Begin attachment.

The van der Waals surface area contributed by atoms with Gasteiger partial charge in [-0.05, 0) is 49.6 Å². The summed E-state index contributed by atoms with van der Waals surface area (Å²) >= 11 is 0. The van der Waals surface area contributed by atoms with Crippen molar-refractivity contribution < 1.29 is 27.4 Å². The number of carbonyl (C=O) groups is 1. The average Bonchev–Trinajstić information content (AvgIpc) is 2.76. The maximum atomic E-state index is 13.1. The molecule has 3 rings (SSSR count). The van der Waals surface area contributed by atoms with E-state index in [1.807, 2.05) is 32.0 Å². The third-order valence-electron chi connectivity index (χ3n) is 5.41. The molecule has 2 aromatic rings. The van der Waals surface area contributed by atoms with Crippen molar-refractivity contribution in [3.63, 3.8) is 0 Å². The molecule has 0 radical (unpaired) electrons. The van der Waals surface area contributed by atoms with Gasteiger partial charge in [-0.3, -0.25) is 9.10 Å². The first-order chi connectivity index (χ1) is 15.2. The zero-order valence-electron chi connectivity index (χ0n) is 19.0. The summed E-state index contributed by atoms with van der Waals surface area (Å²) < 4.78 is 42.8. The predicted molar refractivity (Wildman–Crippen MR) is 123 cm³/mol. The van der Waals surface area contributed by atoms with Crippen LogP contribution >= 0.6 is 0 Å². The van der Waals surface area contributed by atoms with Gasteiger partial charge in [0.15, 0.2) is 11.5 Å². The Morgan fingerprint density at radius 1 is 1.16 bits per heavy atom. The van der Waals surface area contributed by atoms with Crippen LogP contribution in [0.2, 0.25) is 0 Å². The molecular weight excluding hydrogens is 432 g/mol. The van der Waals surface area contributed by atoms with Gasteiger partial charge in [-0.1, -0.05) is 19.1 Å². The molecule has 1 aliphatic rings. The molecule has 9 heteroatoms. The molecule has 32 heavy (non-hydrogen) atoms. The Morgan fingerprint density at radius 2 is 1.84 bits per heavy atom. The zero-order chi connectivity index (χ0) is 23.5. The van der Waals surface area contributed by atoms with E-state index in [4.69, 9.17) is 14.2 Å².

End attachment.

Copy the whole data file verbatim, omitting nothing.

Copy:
The van der Waals surface area contributed by atoms with Gasteiger partial charge in [-0.05, 0) is 49.6 Å². The summed E-state index contributed by atoms with van der Waals surface area (Å²) >= 11 is 0. The van der Waals surface area contributed by atoms with Crippen molar-refractivity contribution < 1.29 is 27.4 Å². The number of carbonyl (C=O) groups is 1. The average Bonchev–Trinajstić information content (AvgIpc) is 2.76. The maximum atomic E-state index is 13.1. The molecule has 3 rings (SSSR count). The van der Waals surface area contributed by atoms with E-state index in [1.807, 2.05) is 32.0 Å². The third-order valence-electron chi connectivity index (χ3n) is 5.41. The molecule has 2 aromatic rings. The van der Waals surface area contributed by atoms with Crippen molar-refractivity contribution in [3.63, 3.8) is 0 Å². The molecule has 0 radical (unpaired) electrons. The van der Waals surface area contributed by atoms with Gasteiger partial charge in [-0.3, -0.25) is 9.10 Å². The first-order chi connectivity index (χ1) is 15.2. The zero-order valence-electron chi connectivity index (χ0n) is 19.0. The summed E-state index contributed by atoms with van der Waals surface area (Å²) < 4.78 is 42.8. The predicted molar refractivity (Wildman–Crippen MR) is 123 cm³/mol. The van der Waals surface area contributed by atoms with Crippen LogP contribution >= 0.6 is 0 Å². The van der Waals surface area contributed by atoms with Gasteiger partial charge in [0.15, 0.2) is 11.5 Å². The Morgan fingerprint density at radius 1 is 1.16 bits per heavy atom. The van der Waals surface area contributed by atoms with Crippen LogP contribution in [0.2, 0.25) is 0 Å². The molecular weight excluding hydrogens is 432 g/mol. The van der Waals surface area contributed by atoms with Gasteiger partial charge in [-0.1, -0.05) is 19.1 Å². The molecule has 1 aliphatic rings. The molecule has 9 heteroatoms. The molecule has 32 heavy (non-hydrogen) atoms. The Morgan fingerprint density at radius 2 is 1.84 bits per heavy atom. The zero-order chi connectivity index (χ0) is 23.5. The van der Waals surface area contributed by atoms with E-state index in [4.69, 9.17) is 14.2 Å².